ESPN’s Hannah Storm delivered an emotional and poignant monologue on SportsCenter the other day, raising the questions: why isn’t Ray Rice in jail, why didn’t he get fired and what does the NFL stand for? I wouldn’t presume to know the actual answers to these questions, but we can offer up a fairly strong series of guesses. American professional football players are royalty, and between the money, the hero-worshiping and the regionally proud fan-base, the dark underbelly of the sport, even post-Rice, will continue on without interruption because of it.
I’ll be completely up-front about my bias in all of this. In recent years, I’ve watched my sport, professional cycling, the sport I both enjoy as a fitness activity on the road and as a pass-time on television, get dragged into uncertainty, ridicule and scandal while one of its former heroes, Lance Armstrong, continues to this day to fight a losing battle that’s already cost him all of his victories, a lifetime ban from all professional sports and, ultimately, the bulk of his fortune. The public shaming was so thick that jokes about cancer became acceptable in Armstrong’s context (evidently testicular cancer is the hilarious cancer). Yes, I get it, people think he’s an asshole. He’s also a liar, insofar as he covered up his use of performance enhancing drugs, just like all of the top contenders in his sport for the duration he was active, by the way. Using PEDs is a violation of the rules of the sport and, in some cases, a crime. But unless I’m mistaken, lying to the press and being an asshole aren’t against the law and, in fact, are prerequisites for running a Fortune 500 business or being elected to Congress.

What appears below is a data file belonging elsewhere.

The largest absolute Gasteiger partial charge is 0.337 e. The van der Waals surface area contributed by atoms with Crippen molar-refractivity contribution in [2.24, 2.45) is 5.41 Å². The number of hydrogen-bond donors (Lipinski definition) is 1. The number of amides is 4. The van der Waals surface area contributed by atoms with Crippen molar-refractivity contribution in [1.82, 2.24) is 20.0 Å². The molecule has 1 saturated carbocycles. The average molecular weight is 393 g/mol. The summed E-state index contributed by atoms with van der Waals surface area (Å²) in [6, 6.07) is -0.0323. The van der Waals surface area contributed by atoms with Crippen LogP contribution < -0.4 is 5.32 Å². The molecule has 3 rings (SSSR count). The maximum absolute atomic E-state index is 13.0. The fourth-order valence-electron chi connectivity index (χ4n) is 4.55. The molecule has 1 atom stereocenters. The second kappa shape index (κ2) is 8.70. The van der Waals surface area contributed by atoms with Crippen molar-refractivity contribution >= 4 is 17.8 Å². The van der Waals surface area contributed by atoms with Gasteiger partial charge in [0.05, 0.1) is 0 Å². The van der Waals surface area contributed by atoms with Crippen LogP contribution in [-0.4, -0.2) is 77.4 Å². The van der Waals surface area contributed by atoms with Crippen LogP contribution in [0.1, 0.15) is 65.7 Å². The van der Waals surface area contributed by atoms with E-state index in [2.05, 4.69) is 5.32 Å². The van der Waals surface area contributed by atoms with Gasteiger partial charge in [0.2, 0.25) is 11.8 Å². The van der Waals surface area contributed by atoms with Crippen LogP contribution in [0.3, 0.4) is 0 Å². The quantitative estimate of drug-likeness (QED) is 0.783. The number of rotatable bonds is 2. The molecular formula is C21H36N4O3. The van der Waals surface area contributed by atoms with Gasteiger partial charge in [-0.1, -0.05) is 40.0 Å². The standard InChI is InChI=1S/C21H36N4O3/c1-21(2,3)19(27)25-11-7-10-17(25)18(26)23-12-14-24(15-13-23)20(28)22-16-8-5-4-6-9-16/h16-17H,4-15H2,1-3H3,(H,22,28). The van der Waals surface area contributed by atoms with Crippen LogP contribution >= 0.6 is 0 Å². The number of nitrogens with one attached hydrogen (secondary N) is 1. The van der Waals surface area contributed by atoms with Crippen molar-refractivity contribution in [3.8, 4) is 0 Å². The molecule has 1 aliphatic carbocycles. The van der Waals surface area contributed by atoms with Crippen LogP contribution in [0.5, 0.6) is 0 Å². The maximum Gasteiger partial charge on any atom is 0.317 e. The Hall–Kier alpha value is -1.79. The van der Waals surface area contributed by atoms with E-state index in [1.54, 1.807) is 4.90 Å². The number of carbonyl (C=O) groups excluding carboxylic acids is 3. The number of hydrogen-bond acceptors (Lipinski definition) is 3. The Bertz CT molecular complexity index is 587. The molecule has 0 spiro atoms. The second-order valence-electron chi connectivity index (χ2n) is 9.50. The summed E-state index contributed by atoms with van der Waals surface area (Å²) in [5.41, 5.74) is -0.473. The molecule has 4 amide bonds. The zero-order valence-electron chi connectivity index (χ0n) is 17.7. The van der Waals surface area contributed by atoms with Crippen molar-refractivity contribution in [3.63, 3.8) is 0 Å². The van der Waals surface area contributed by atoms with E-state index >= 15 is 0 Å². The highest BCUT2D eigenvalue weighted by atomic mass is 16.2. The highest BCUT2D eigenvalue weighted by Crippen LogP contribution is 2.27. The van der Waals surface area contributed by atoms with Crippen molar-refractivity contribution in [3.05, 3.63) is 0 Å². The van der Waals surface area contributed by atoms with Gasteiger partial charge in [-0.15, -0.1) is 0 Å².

Armstrong should have absolutely been punished for using PEDs. No question. The degree of punishment, however, far outweighed the crime, at least relative to similar activities in other sports. But to even suggest that perhaps the effort to bring down Armstrong was even slightly unfair or even vaguely lopsided given what happens in other sports is, in the eyes of most, a trespass almost as bad as the doping itself. Lance is the devil. Case closed. Now… who’s playing Monday night?
What bothered me most about the Armstrong story wasn’t that he was caught, or the disappointment to learn that he was just like the other top cycling contenders 1999-2005 who were also using PEDs, it was how loudly he was condemned by the same American public who gathers in stadiums and living rooms and sports-bars from coast-to-coast for five months every year cheering for men who are pumped full of a menu of PEDs more powerful than anything Lance Armstrong or his teammates could’ve ever consumed in a lifetime. But America’s professional football players get a pass both professionally and publicly because it’s the mighty NFL. The sport itself is popular and beloved, and the players are Sunday supermen.
Until TMZ posted a video… CONTINUE READING